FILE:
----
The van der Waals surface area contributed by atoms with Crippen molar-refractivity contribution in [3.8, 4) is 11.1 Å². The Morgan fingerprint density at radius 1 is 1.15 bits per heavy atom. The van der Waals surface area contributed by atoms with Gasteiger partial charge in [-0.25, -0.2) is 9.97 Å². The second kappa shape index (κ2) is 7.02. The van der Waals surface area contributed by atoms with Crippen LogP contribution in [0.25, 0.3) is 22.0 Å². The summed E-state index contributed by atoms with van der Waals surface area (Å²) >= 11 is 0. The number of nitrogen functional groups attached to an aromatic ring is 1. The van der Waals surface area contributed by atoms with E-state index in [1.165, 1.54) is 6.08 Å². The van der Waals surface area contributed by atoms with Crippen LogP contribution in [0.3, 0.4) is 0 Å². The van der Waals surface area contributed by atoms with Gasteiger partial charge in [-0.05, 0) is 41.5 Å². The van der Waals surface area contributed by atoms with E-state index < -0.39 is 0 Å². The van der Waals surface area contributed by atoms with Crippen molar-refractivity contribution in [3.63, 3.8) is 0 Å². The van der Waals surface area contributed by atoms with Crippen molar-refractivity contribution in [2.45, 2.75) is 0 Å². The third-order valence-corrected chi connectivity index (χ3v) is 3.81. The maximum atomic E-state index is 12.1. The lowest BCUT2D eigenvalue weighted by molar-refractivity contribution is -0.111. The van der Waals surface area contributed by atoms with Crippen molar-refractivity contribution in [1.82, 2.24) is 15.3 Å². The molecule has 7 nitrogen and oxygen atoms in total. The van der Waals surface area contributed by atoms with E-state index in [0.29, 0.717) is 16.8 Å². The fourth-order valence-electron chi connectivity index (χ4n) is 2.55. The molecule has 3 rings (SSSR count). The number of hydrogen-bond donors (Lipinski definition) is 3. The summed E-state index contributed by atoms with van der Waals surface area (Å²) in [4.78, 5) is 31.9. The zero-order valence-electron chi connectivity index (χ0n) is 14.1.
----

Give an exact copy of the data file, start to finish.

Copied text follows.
The van der Waals surface area contributed by atoms with Crippen molar-refractivity contribution in [3.8, 4) is 11.1 Å². The Morgan fingerprint density at radius 1 is 1.15 bits per heavy atom. The van der Waals surface area contributed by atoms with Gasteiger partial charge in [-0.25, -0.2) is 9.97 Å². The second kappa shape index (κ2) is 7.02. The van der Waals surface area contributed by atoms with Crippen LogP contribution in [0.25, 0.3) is 22.0 Å². The summed E-state index contributed by atoms with van der Waals surface area (Å²) >= 11 is 0. The number of nitrogen functional groups attached to an aromatic ring is 1. The van der Waals surface area contributed by atoms with E-state index in [1.165, 1.54) is 6.08 Å². The van der Waals surface area contributed by atoms with Crippen LogP contribution in [0.3, 0.4) is 0 Å². The van der Waals surface area contributed by atoms with Gasteiger partial charge in [-0.05, 0) is 41.5 Å². The van der Waals surface area contributed by atoms with E-state index < -0.39 is 0 Å². The van der Waals surface area contributed by atoms with Crippen molar-refractivity contribution in [3.63, 3.8) is 0 Å². The van der Waals surface area contributed by atoms with Crippen molar-refractivity contribution in [2.45, 2.75) is 0 Å². The third-order valence-corrected chi connectivity index (χ3v) is 3.81. The maximum atomic E-state index is 12.1. The lowest BCUT2D eigenvalue weighted by molar-refractivity contribution is -0.111. The van der Waals surface area contributed by atoms with Crippen molar-refractivity contribution in [1.82, 2.24) is 15.3 Å². The molecule has 7 nitrogen and oxygen atoms in total. The van der Waals surface area contributed by atoms with E-state index in [0.29, 0.717) is 16.8 Å². The fourth-order valence-electron chi connectivity index (χ4n) is 2.55. The molecule has 3 rings (SSSR count). The number of hydrogen-bond donors (Lipinski definition) is 3. The summed E-state index contributed by atoms with van der Waals surface area (Å²) in [4.78, 5) is 31.9. The zero-order valence-electron chi connectivity index (χ0n) is 14.1.